HOUSTON, June 5, 2014 A University of Houston (UH) chemist hopes his work will one day impact the treatment of such diseases as cancer and malaria by better understanding how molecules react and how atoms come together to form bonds.
Jeremy May, an assistant professor of chemistry at UH, received a five-year, $600,000 National Science Foundation (NSF) CAREER Award to develop synthetic strategies to increase the efficiency and yields of chemical reactions. Often requiring a sequence of 30 to 40 different reactions, the process of complex chemical syntheses can be slow, with plenty of waste and not much yield.
"If we can develop chemical transformations that do more in each individual step, then that allows us to use a lot fewer reactions to make the end product," said May, who specializes in synthetic organic chemistry at UH's College of Natural Sciences and Mathematics. "I see similarities between my work and other increases in efficiency. In auto manufacturing, for instance, if you can do three welds at once, it's going to be faster than if you do one weld at a time on a car frame."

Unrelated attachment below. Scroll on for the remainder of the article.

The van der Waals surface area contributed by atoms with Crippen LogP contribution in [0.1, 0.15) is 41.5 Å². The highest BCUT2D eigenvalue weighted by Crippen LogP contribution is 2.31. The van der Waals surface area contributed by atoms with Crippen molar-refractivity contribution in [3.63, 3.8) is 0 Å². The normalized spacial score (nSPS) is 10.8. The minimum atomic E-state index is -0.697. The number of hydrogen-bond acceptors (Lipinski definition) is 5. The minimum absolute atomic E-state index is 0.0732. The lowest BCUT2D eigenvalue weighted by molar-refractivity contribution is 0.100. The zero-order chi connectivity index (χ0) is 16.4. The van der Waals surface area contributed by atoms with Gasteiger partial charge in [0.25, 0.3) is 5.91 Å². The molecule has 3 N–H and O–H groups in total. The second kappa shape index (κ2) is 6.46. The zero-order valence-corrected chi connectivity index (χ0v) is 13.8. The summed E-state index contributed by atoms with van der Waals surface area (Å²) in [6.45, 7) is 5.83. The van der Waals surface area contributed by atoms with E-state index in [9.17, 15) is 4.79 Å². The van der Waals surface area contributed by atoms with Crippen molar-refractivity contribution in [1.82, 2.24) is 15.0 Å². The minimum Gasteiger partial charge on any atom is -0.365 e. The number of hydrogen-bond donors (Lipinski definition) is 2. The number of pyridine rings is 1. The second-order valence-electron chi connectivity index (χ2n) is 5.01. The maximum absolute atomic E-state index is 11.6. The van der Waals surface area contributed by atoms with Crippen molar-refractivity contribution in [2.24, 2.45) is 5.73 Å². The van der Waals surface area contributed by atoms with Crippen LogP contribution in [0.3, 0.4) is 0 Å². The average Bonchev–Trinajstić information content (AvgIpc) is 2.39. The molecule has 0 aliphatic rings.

The grant covers the development of a reaction strategy that can form multiple molecular rings within a single transformation. This leads to more complex compounds in less time with greater yield.
"In one reaction, it goes from something that is fairly simple to something that is complex," he said. "We're working on compounds with complex interlinked structures, and we're hoping this reaction strategy will be useful to others studying these types of compounds."
In this strategy, as the number of reactions decreases, the overall yield increases. According to May, each step has a certain chemical yield, and if they can cut the number of steps or reactions in half, then it more than doubles the yield because it's like a geometric or exponential progression.
"My main interest is in chemical reactivity how do chemical bon
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University of Houston